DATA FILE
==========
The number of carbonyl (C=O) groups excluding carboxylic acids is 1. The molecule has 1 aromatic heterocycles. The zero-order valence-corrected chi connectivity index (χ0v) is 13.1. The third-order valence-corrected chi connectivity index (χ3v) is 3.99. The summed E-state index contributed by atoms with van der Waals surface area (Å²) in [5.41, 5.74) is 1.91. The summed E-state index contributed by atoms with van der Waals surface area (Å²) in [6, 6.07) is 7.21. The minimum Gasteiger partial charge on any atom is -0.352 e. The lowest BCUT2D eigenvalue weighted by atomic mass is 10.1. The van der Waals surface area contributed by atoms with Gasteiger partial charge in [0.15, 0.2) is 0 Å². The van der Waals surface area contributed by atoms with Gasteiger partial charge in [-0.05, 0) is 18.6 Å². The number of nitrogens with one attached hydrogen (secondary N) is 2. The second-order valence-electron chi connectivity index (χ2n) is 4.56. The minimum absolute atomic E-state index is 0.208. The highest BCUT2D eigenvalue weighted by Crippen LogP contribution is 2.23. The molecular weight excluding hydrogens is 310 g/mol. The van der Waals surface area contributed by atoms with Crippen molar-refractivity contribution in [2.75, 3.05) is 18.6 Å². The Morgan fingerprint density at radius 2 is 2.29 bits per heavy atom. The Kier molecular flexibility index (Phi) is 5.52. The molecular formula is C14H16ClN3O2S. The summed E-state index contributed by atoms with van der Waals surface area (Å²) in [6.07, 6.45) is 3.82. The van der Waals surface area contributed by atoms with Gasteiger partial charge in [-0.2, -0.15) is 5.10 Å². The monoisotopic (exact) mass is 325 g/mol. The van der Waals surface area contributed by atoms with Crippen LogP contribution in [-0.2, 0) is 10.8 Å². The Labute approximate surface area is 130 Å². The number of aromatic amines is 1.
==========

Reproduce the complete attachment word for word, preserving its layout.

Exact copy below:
The number of carbonyl (C=O) groups excluding carboxylic acids is 1. The molecule has 1 aromatic heterocycles. The zero-order valence-corrected chi connectivity index (χ0v) is 13.1. The third-order valence-corrected chi connectivity index (χ3v) is 3.99. The summed E-state index contributed by atoms with van der Waals surface area (Å²) in [5.41, 5.74) is 1.91. The summed E-state index contributed by atoms with van der Waals surface area (Å²) in [6, 6.07) is 7.21. The minimum Gasteiger partial charge on any atom is -0.352 e. The lowest BCUT2D eigenvalue weighted by atomic mass is 10.1. The van der Waals surface area contributed by atoms with Gasteiger partial charge in [0.15, 0.2) is 0 Å². The van der Waals surface area contributed by atoms with Gasteiger partial charge in [-0.05, 0) is 18.6 Å². The number of nitrogens with one attached hydrogen (secondary N) is 2. The second-order valence-electron chi connectivity index (χ2n) is 4.56. The minimum absolute atomic E-state index is 0.208. The highest BCUT2D eigenvalue weighted by Crippen LogP contribution is 2.23. The molecular weight excluding hydrogens is 310 g/mol. The van der Waals surface area contributed by atoms with Crippen molar-refractivity contribution in [2.75, 3.05) is 18.6 Å². The Morgan fingerprint density at radius 2 is 2.29 bits per heavy atom. The Kier molecular flexibility index (Phi) is 5.52. The molecular formula is C14H16ClN3O2S. The summed E-state index contributed by atoms with van der Waals surface area (Å²) in [6.07, 6.45) is 3.82. The van der Waals surface area contributed by atoms with Gasteiger partial charge in [-0.2, -0.15) is 5.10 Å². The monoisotopic (exact) mass is 325 g/mol. The van der Waals surface area contributed by atoms with Crippen LogP contribution in [-0.2, 0) is 10.8 Å². The Labute approximate surface area is 130 Å². The number of aromatic amines is 1.